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Harry Sinden

Full name: Harold James "Harry" Sinden
Gender: Male
Height: 5-10 (179 cm)
Weight: 179 lbs (81 kg)
Born: September 14, 1932 in Collins Bay, Ontario, Canada
Affiliations: Kitchener-Waterloo Dutchmen, Kitchener (CAN)
Country: CAN Canada
Sport: Ice Hockey

Medals: 1 Silver (1 Total)

Other SR Links: Coaching at Hockey-Reference.com, Hockey-Reference.com

Biography

Harry James Sinden began his lifelong affiliation with ice hockey as a defenseman with the Toronto Marlboro Bantams prior to joining the Oshawa Generals of the Junior Ontario Hockey League for four years, beginning in 1949. After Hambly Arena burned down in 1953, taking the Oshawa Generals with it, Sinden joined the temporary replacement team, the Ottawa Truckmen, and remained with them when they became the Whitby Dunlops in 1954. He won his first Allan Cup, given annually to the senior men’s ice hockey champions in Canada, in 1957 with the team, a victory that earned them the right to represent Canada at the 1958 World Championships. After a gold medal triumph at that tournament the Dunlops won the Allan Cup a second time in 1959, but turned down of the offer to play for Canada at the 1960 Winter Olympics. When the Kitchener-Waterloo Dutchmen accepted the call, Sinden was recruited to join them. At the tournament he played seven games, scored four goals, and took home a silver medal. He played 38 games with the Dunlops that season, but it was his last with the team. He was on the Montreal Canadiens negotiation list that year, but he was never signed to the team. After five playoff matches with the Hull-Ottawa Canadiens of the Eastern Professional Hockey League, he played with the Kingston Frontenacs until 1963. In 1962 he was named the league’s top defenseman (an honor shared with Jean Gauthier) and repeated the feat in 1963 (solo), in addition to being named MVP. In his final season he also served as player/coach with the Frontenacs and suited up for one game with the Providence Reds of the American Hockey League. His final three seasons were spent with the Central Pacific Hockey League, which began in 1963 and ended in 1968. He spent 1963 through 1965 with the Minneapolis Bruins (the successor team to the Frontenacs), functioning as player/coach for the first season, and then had a final year with the Oklahoma City Blazers (who in turn had succeeded the Bruins).

Sinden’s hockey career, however, was far from over. He was signed as head coach of the Boston Bruins of the National Hockey League in May 1966, and entered as the youngest coach in the league at the age of 33. Although his was the worst team in the NHL during his first year as coach, the Bruins began a rapid improvement: they had a winning record in his second season, were second in this league by his third, and won a Stanley Cup in his fourth. His success with the team, however, did not endear him to its management and he retired several days after this victory, taking a job with a home construction company. In 1972 he was offered head coaching jobs with the New York Islanders, the Toronto Maple Leafs, and the St. Louis Blues, but turned them all down. He finally accepted a position as head coach and manager of the Canadian team at the Summit Series, an eight-game Soviet versus Canada tournament, which Canada took four games to three, with one tie. Sinden’s tape-recorded account of the events was turned into a book entitled “Hockey Showdown”. Several days after the Summit Series he rejoined the Bruins, this time in the capacity of general manager, and held that position for 28 years. During the 1979-1980 and 1984-1985 seasons he temporarily took over the role of head coach midseason. In 1989 he was also made president, a title that he held until his 2006 retirement, and is now a senior consultant to team owner Jeremy Jacobs. In 1983 he was inducted into the Hockey Hall of Fame as a builder. His godson Gordon Downie is the lead singer of The Tragically Hip.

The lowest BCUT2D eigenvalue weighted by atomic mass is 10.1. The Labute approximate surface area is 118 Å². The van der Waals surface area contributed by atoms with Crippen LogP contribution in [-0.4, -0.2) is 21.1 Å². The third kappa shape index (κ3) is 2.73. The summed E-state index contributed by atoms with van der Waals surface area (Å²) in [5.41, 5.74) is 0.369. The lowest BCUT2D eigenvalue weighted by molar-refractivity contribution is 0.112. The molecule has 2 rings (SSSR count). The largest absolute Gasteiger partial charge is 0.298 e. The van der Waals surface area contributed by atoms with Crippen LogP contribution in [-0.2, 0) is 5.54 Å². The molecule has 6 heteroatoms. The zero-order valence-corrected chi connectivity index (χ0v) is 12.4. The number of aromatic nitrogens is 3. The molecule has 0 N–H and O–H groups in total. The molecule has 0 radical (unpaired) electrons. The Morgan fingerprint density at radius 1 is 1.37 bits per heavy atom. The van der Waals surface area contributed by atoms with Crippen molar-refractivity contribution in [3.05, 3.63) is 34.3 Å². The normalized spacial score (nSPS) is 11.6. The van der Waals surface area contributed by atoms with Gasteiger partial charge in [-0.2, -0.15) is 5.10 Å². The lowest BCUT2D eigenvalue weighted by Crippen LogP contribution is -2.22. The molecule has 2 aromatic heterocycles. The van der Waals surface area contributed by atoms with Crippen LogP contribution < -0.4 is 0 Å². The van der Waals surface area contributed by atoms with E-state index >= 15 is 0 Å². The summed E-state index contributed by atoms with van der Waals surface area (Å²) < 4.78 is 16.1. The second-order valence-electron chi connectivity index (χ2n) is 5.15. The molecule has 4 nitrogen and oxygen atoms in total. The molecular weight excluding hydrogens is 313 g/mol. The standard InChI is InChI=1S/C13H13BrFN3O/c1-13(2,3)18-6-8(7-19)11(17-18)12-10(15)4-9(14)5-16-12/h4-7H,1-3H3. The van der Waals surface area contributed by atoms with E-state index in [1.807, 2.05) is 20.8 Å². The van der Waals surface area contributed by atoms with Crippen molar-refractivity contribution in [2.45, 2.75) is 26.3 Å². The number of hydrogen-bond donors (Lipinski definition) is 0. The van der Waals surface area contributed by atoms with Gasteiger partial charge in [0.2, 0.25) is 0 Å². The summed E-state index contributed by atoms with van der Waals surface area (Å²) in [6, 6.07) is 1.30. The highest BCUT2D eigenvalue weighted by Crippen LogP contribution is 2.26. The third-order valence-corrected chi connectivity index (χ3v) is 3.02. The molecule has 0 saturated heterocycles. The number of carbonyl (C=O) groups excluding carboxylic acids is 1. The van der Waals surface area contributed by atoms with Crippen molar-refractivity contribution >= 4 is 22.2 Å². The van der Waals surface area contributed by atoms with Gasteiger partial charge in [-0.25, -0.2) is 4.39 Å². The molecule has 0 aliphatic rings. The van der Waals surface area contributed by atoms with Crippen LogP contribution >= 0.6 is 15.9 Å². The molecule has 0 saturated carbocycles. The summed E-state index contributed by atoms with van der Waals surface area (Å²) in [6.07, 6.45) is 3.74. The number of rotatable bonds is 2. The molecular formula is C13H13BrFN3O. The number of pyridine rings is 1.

Results

Games Age City Sport Event Team NOC Rank Medal
1960 Winter 27 Squaw Valley Ice Hockey Men's Ice Hockey Canada CAN 2 Silver

Men's Ice Hockey

Games Age City Sport Team NOC Phase Unit Rank Date Result G AST PIM
1960 Winter 27 Squaw Valley Ice Hockey Canada CAN Final Standings 2 1960-02-19 4 5 6
1960 Winter 27 Squaw Valley Ice Hockey Canada CAN Final Round Match #3 1 1960-02-22 CAN 12, GER 0 0 1 0
1960 Winter 27 Squaw Valley Ice Hockey Canada CAN Final Round Match #6 1 1960-02-24 CAN 4, TCH 0 0 1 2
1960 Winter 27 Squaw Valley Ice Hockey Canada CAN Final Round Match #8 2 1960-02-25 USA 2, CAN 1 0 0 0
1960 Winter 27 Squaw Valley Ice Hockey Canada CAN Final Round Match #12 1 1960-02-27 CAN 6, SWE 5 1 0 0
1960 Winter 27 Squaw Valley Ice Hockey Canada CAN Final Round Match #15 1 1960-02-28 CAN 8, URS 5 1 1 4
1960 Winter 27 Squaw Valley Ice Hockey Canada CAN Group A Match #1 1 1960-02-19 CAN 5, SWE 2 0 0 0
1960 Winter 27 Squaw Valley Ice Hockey Canada CAN Group A Match #2 1 1960-02-20 CAN 19, JPN 1 2 2 0
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